Which is why I think the NCCAM is a good thing, and a string of negative results is not evidence to the contrary. Drug companies will never do these trials, but it only takes one cheap intervention to work for a common disease, and the public investment would be well rewarded.

  2. wasabi says:

    “Golligo” is probably galangal, which is a rhizome similar to ginger. Su-Mei Yu writes in Cracking the Coconut: Classic Thai Home Cooking: “It tastes like ginger with a gentle afterglow. Galangal is believed to be good for the lungs, menstrual problems, and stomach complaints.” Turmeric is another rhizome, which many know for the yellow color it lends to “hot dog” mustard. Yu states, “Turmeric is believed to cure ulcers, to be good for the digestive system, and to cure skin problems.”

    Yu’s book makes for great cookery, if you can get past the quackery.

    These functional medicine folks sound like the loons who bought the 6-7 am weekend slots on KHOW-AM in Denver during the 90s for the purpose of advertising supplements under the guise of promoting health. Dr D sounds eerily similar to one of the prime perpetrators of poo and puffery on the Denver program (a nutritionist). The “doctors” on the show (one of which was an MD) also served up the mix of answers you describe above.

    I used to have the radio on KHOW for background noise, but found something different after hearing one too many cancer patients bombarded with woeful, worthless woo.

    Lesson of this post seems to be: If one tells lies often enough, one soon believes they are true.

  3. friday says:

    Since I believe tea tree oil should be immune from criticism. I searched and I found a hit for Tea Tree Oil on PubMed. (Treatment of dandruff with 5% tea tree oil shampoo. Satchell AC, Saurajen A, Bell C, Barnetson RS.)

    It is AWESOME for my scalp dermatitis. I had tried every prescription under the sun. It was the only relief I had beforeclobetasol propionate cream was introduced to me.

    It is the only woo, that I “woooo” for! :D

    Now, I am too le tired to look for any more references. My beliefs haz been confirmedz.

  4. daijiyobu says:

    Dr. S. wrote: “the latter I have no term for.”

    So, if a sociopath is “without concern for the effects of their behavior on others” [one dictionary usage],

    may I venture that ‘the latter’ are


    ‘without concern for knowledge typification / delineation.’

    Such do not distinguish between, say, a scientifically derived explanation [e.g. an a posteriori biological explanation] and an article of faith explanation [e.g. an a priori vitalism-teleology-supernaturalism explanation].

    And, in that sense, epistemopaths harm the very basis of rational thinking.

    I think you may guess at the THICKNESS I’m alluding to…

    the naturopaTHICK.

    Where an article of faith and a scientific fact are equated.


  5. george_seifert says:

    Thanks for your appraisal of Dr. D. I also thought that some of diagnosis were sound, but other times she sounded like she left all her science based thought behind. I used to listen to Dr. D weekly until her references to acupuncture and homeopathy became too prevalent. She says she has no idea how homeopathy can work – it goes against her science training, but she has seen it work. She says that the studies that have shown it to be no better than a placebo have been designed to make the test fail. It’d be really interesting to hear her debate the topic with one of the Science-Based Medicine crew.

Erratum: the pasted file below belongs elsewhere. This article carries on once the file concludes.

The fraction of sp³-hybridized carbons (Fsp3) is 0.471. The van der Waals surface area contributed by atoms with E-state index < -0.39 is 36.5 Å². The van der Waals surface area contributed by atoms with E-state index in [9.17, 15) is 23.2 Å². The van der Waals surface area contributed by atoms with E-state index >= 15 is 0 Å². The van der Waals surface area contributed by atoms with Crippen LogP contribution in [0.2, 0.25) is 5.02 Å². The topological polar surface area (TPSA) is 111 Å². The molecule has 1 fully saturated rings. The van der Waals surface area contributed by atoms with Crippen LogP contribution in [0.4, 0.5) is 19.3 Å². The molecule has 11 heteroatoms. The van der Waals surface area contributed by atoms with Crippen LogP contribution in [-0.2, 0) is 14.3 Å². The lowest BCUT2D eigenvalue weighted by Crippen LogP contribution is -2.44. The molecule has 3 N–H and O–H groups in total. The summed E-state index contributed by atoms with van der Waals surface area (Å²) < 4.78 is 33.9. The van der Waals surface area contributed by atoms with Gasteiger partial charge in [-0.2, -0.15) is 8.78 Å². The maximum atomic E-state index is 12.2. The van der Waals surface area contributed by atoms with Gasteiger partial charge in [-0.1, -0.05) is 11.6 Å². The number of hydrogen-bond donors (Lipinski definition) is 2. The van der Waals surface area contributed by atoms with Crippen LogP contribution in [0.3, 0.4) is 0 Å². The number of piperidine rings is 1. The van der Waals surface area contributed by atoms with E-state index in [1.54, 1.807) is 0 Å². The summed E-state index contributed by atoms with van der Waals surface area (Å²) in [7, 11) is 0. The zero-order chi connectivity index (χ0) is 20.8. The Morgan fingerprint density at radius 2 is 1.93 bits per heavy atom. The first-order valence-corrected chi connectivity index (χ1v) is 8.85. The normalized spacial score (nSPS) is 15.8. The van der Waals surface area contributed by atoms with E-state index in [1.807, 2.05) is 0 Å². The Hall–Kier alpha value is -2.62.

6. Ed Uthman says:

    There is currently an FM article in the HuffPo Health section written by Mark Hyman, MD of the “UltraWellness Center.” In it, he advocates use of an enormous battery of lab tests, some quite esoteric, to assess risk for diabetes. He also says that insurance and Medicare will pay for most of them. I looked up his Website and sent this comment to HuffPo:

    “I’m not sure how Dr. Hyman can know that insurance will pay for that ridiculous panel of lab tests, seeing as his ‘UltraWellness Center’ doesn’t file for or accept Medicare or insurance reimbursement. In fact, to see him, the initial visit will cost you $1100, plus $150 to see the nutritionist. (This is all from his Website.)

    “That many tests will generate one or more abnormal results on just about any adult, which of course means more doctor visits. Presumably the nutritionist will feed at the trough as well.

    “But wait–that’s not all! Again from the Website:

    “‘The individual tests done at UltraWellness Center range between $130 dollars and $1200 dollars. On average, testing costs approximately $2000 – $5000 dollars; but if this is a concern, discuss it with your doctor.’

    “As a practicing pathologist, I make my living from medical laboratories. If all my client physicians ordered that much lab work on healthy patients, I could have retired years ago. Dr. Hyman, where have you been all my life?!”

    As was the case with a previous comment I had sent in critical of Dr. Hyman’s writing, this one disappeared into moderator oblivion. Only about half my comments to the Health section ever get posted (cf., about 90% of my comments to the Politics section), so ultimately I have decided to say hasta la vista to the Huffington Post and start spending more time here.